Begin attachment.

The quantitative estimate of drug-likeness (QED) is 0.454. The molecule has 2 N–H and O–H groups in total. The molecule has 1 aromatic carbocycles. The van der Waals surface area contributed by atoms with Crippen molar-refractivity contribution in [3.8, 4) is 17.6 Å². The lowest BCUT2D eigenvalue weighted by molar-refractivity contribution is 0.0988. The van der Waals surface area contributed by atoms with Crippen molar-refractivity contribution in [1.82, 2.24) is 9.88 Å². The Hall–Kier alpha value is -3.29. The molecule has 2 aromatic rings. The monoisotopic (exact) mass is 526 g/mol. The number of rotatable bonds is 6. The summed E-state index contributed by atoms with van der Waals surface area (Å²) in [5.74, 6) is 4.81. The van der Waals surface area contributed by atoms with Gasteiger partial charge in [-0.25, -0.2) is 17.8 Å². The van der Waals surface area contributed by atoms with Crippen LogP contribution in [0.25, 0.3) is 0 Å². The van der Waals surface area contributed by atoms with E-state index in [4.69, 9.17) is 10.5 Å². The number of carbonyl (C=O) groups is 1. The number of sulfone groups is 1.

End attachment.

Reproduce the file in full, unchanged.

The quantitative estimate of drug-likeness (QED) is 0.454. The molecule has 2 N–H and O–H groups in total. The molecule has 1 aromatic carbocycles. The van der Waals surface area contributed by atoms with Crippen molar-refractivity contribution in [3.8, 4) is 17.6 Å². The lowest BCUT2D eigenvalue weighted by molar-refractivity contribution is 0.0988. The van der Waals surface area contributed by atoms with Crippen molar-refractivity contribution in [1.82, 2.24) is 9.88 Å². The Hall–Kier alpha value is -3.29. The molecule has 2 aromatic rings. The monoisotopic (exact) mass is 526 g/mol. The number of rotatable bonds is 6. The summed E-state index contributed by atoms with van der Waals surface area (Å²) in [5.74, 6) is 4.81. The van der Waals surface area contributed by atoms with Gasteiger partial charge in [-0.25, -0.2) is 17.8 Å². The van der Waals surface area contributed by atoms with Crippen LogP contribution in [0.25, 0.3) is 0 Å². The van der Waals surface area contributed by atoms with E-state index in [4.69, 9.17) is 10.5 Å². The number of carbonyl (C=O) groups is 1. The number of sulfone groups is 1.